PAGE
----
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  • Writer's pictureChristy Schuette


June 17

I Kings 19-20

Psalm 72:17-20

Proverbs 16:4-5

Acts 13



“Then Elijah became afraid and immediately ran for his life…he went on a day’s journey into the wilderness.  He sat down under a broom tree and prayed that he might die. ‘I have had enough!  Lord take my life, for I’m no better than my fathers.’ At that moment the Lord passed by.  A great and mighty wind was tearing at the mountains and was shattering cliffs before the Lord, but the Lord was not in the wind.  After the wind there was an earthquake, but the Lord was not in the earthquake.  After the earthquake there was a fire, but the Lord was not in the fire.  And after the fire there was a voice, a soft whisper.” 

I Kings 19:3-4, 11-12 HCSB


Yesterday, we talked about Elijah’s faith and confidence in the Lord.  He stood up to the prophets of Baal.  He taunted them and boldly called down fire from Heaven.  Today we get a glimpse of Elijah that reveals he is just like us.  There are moments in our lives when we are confident and bold, full of faith and ready to take on the enemy.  Then something happens and we shrink back in fear and wonder if God will come through for us this time.  A few years ago, Brian and I went to Israel, and we visited Mt. Carmel and the church that is built on the site where Elijah is believed to have had the encounter with the prophets of Baal.  On top of the mountain, you can see for miles.  Those mountaintop experiences are amazing, but they don’t last.  There are times in all our lives when we have huge spiritual victories, or when we feel the Lord’s presence in a mighty way, when He answers a specific prayer we have been praying for a long time, or when we have a major spiritual breakthrough.  Those are significant times, and their importance can’t be minimized, but they are not the norm.  Most of our days are spent further down the mountain.  Some days we find ourselves in the valley, but most days we are just grazing on the plains.  I think the secret to maintaining our confidence and remaining faithful when we are not on top of the mountain is found in this passage. 


If we look at this passage, we find two things that are helpful.  Elijah was at a low point.  He was so scared that he asked God to take his life.  He was not afraid of the prophets of Baal, but he was really scared of Jezebel, the queen.  In verses 10 and 14, Elijah tells God, “I alone am left!”  He feels all alone.  His perception was not accurate:  He was not really the only one left!  In verse 18, God tells him that there are 7,000 in Israel who have not bowed to Baal and have remained faithful.  Elijah just needed to be reminded that he was not alone.  In difficult times, I think we tend to pull away and isolate ourselves.  We say that we need “time alone to process.”  I’m not sure this is a good thing.  The difficult times are when we need our fellow Christians the most.  We need our people.  We need them to pray with us and for us, to hold us accountable and to hold us up when we think we are going to fall.  We are not intended to do this life alone.  We are meant to be in community.  Make sure you are a part of a community of believers.  I don’t just mean being in a church, although you do need to be in a church.  I mean that you need to be in a group of people that you can be real with.  That can come in lots of forms: a small group, a Bible study, a prayer group, an accountability group.  You need people.  If you don’t have that, find it.  Now!  I’m serious.  Do whatever you have to do to find a group of people to do life with.  You need to know you aren’t alone. You need them and they need you.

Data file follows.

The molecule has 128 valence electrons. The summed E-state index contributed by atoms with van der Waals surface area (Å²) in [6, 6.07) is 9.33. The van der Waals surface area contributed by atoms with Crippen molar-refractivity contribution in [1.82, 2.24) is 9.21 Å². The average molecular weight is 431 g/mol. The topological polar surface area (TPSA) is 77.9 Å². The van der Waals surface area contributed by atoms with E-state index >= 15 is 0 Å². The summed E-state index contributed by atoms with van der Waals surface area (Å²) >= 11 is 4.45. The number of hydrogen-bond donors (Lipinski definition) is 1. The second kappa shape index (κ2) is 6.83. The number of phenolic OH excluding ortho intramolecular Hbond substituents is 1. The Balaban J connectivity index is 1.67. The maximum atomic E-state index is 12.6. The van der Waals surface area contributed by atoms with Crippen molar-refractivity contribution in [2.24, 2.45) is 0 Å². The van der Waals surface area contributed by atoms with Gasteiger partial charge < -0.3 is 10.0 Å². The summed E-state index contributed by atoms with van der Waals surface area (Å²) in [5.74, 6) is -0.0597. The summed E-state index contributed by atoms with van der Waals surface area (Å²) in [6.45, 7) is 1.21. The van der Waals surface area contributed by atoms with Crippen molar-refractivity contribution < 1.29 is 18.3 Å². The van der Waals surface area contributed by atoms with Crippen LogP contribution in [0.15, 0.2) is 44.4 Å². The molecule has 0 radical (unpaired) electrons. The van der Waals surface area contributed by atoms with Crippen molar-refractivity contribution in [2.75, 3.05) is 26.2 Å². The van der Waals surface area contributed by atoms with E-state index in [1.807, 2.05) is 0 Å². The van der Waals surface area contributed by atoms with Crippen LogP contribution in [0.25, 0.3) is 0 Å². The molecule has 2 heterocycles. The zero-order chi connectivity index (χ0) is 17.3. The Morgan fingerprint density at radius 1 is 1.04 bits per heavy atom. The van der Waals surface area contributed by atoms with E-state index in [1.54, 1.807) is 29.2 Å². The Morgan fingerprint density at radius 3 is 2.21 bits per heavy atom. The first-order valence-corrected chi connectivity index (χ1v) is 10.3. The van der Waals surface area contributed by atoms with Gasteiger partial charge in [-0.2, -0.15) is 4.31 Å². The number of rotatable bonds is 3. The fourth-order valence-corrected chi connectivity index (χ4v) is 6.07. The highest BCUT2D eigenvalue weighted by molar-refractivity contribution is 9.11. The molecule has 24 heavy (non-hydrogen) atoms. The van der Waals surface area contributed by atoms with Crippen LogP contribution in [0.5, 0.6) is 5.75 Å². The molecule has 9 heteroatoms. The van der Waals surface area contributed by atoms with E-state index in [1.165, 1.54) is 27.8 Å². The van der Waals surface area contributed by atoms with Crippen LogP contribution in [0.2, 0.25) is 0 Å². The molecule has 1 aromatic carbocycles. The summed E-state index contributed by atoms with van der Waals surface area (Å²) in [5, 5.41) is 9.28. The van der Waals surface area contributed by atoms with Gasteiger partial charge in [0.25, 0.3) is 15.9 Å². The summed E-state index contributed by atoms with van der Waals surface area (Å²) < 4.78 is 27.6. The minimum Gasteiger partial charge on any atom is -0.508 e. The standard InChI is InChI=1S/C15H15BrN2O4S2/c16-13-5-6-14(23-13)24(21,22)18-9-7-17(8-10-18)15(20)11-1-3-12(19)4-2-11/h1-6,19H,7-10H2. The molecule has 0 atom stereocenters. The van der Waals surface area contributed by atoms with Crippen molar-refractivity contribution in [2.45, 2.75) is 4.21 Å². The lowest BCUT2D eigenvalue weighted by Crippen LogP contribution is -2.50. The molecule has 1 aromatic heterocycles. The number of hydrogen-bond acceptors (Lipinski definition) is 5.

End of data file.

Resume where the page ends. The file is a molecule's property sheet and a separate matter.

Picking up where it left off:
The other helpful thing in this passage is found in verses 12 and 13.   It is important to recognize that God doesn’t usually shout at us in an earthquake or fire.  He usually speaks to us in a soft whisper.  That means that we must listen carefully and pay attention, or we will miss it.  Elijah was listening for God’s voice.  As soon as he heard the soft whisper, he got up and stood at the entrance to the cave to hear what God had to say to him.  We are so busy and so easily distracted that we often don’t slow down long enough to hear the soft whisper.  We need to be in communication with God on a regular basis so that we recognize the sound of His voice.  If we only call on Him when we are in trouble, it will be hard to distinguish His voice from all the other voices yelling in our ear.  But if we are in the practice of meeting with Him every day, when trouble comes, our first instinct will be to go to Him, and we will know Him so well that we will not have difficulty discerning what He is telling us.  And often, during our time with Him leading up to that crisis, He will be preparing us and giving us wisdom so that when it comes, we already know how we should react.  Daily communication with God and staying connected with other believers are the secrets to remaining faithful and maintaining our confidence in God in all circumstances. 



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